ISLAMABAD: The Pakistan Institute of Legislative Development and Transparency (Pildat) has expressed its extreme concern over the continuing “overreach” against the Election Commission of Pakistan (ECP) and “the rising tide of autocratic attitudes” towards media in Pakistan on the occasion of International Day of Democracy.
“The Pakistan Tehreek-i-Insaf (PTI) government had already taken unprecedented and dangerous perspective towards the constitutional body of the ECP when the prime minister and key federal ministers made the ECP a target of scathing criticism,” says the Pildat statement here on Wednesday.
It said that this all began with Prime Minister Imran Khan blaming the ECP to have “damaged democracy and morality” and then key federal ministers demanding resignation from the ECP members.
However, it said yet another terrible and utterly condemnable low was reached when federal Minister for Railways Azam Swati during a meeting of the Senate committee lashed out at the ECP saying the constitutional body should be “set on fire”.
“Instead of resorting to better sense and sensibility, other federal ministers joined the deplorable chorus of attacks against the ECP,” it said.
Condemns speaker’s act of locking parliament’s press gallery
“Pildat deplores the continuing irresponsible attitude of some of the government ministers towards the ECP and stands in solidarity with the commission,” says the statement.
Another important index of state of democracy is media freedom. International voices have consistently criticised the PTI government for its massive crackdown on media and for failing to protect media freedom in Pakistan.
Most recently, the Reporters without Borders included Prime Minister Imran Khan in the “gallery of grim portraits of 37 heads of state or government who crack down massively on press freedom.”
Despite continuing domestic and international criticism in this regard, yet another low was reached on Sept 13 when the press gallery in the National Assembly was locked and journalists were barred from entering it when President Arif Alvi was addressing the joint session.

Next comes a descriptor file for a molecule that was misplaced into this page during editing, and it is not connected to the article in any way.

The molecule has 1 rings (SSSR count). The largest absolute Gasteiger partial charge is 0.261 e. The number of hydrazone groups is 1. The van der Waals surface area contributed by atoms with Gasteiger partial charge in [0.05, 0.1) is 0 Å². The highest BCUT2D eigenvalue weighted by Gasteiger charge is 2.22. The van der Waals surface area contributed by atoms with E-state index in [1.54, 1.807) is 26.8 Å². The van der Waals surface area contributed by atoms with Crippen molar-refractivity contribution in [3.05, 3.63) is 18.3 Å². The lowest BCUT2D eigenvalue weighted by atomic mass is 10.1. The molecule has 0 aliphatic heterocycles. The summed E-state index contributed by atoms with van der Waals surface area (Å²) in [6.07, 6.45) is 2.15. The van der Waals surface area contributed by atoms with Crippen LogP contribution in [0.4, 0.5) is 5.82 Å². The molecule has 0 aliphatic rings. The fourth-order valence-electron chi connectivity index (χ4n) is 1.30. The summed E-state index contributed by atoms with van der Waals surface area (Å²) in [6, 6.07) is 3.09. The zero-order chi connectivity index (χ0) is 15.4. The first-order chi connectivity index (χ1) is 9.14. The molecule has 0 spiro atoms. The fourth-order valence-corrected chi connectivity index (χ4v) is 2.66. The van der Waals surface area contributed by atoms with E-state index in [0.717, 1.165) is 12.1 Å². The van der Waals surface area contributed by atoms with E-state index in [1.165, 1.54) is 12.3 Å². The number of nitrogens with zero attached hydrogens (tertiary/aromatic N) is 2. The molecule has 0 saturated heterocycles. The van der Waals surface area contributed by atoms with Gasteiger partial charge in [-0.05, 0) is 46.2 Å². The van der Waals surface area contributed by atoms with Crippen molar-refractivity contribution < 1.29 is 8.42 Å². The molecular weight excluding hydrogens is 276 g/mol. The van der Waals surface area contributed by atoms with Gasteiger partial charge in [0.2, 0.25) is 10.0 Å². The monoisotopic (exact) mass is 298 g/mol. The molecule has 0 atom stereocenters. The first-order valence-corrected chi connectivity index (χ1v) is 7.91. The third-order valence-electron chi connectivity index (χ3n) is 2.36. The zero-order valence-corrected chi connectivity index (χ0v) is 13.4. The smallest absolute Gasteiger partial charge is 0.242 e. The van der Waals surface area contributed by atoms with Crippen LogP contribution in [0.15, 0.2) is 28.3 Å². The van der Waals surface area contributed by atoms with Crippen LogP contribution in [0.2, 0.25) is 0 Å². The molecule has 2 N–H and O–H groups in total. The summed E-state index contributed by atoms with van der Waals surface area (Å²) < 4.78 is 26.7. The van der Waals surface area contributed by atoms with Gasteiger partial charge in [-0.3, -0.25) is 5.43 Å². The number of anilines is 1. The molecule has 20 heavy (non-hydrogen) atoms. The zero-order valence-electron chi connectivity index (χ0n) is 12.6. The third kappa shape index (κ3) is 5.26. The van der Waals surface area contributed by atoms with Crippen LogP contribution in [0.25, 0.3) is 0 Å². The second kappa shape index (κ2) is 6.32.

“It is inexplicable how a politically-elected government can stoop so low to deny freedom of information and maintain a hostile attitude towards media. Denying media entry into the press gallery to cover the president’s address to the joint session is utterly condemnable,” said Pildat.
As an indigenous independent think tank working to strengthen democracy and democratic governance in Pakistan for the past two decades, Pildat maintained that instead of weakening democracy in Pakistan, the government must realise that Pakistan’s future is tied to strengthening and not undermining democracy.
The International Day of Democracy is celebrated every year on September 15 and provides a global opportunity to review state of democracy in the world. Across global indices of democracy in 2021, alone, the Pakistan government has a lot of distance to cover in strengthening the state of democracy in the country.
In 2021, Pakistan’s rank has dropped a point from the last year score of 38 out of 100 to 37 out of 100 in the Freedom in the World 2021 index by Freedom House.
In Sweden’s V-Dem (Varieties of Democracy) report titled Autocratization Turns Viral: Democracy Report 2021, Pakistan is characterised as an ‘Elected Autocracy’ and falls in bottom 30-40% countries with a rank of 116.
Similarly, Pildat reminded that the Economist Intelligence Unit’s Global Democracy Index continued to place Pakistan in the category of ‘Hybrid Regime’ with a score of 105.
Pildat, however, expressed satisfaction at the recently-concluded “peaceful and largely fair elections” of the country’s cantonment boards.
Published in Dawn, September 16th, 2021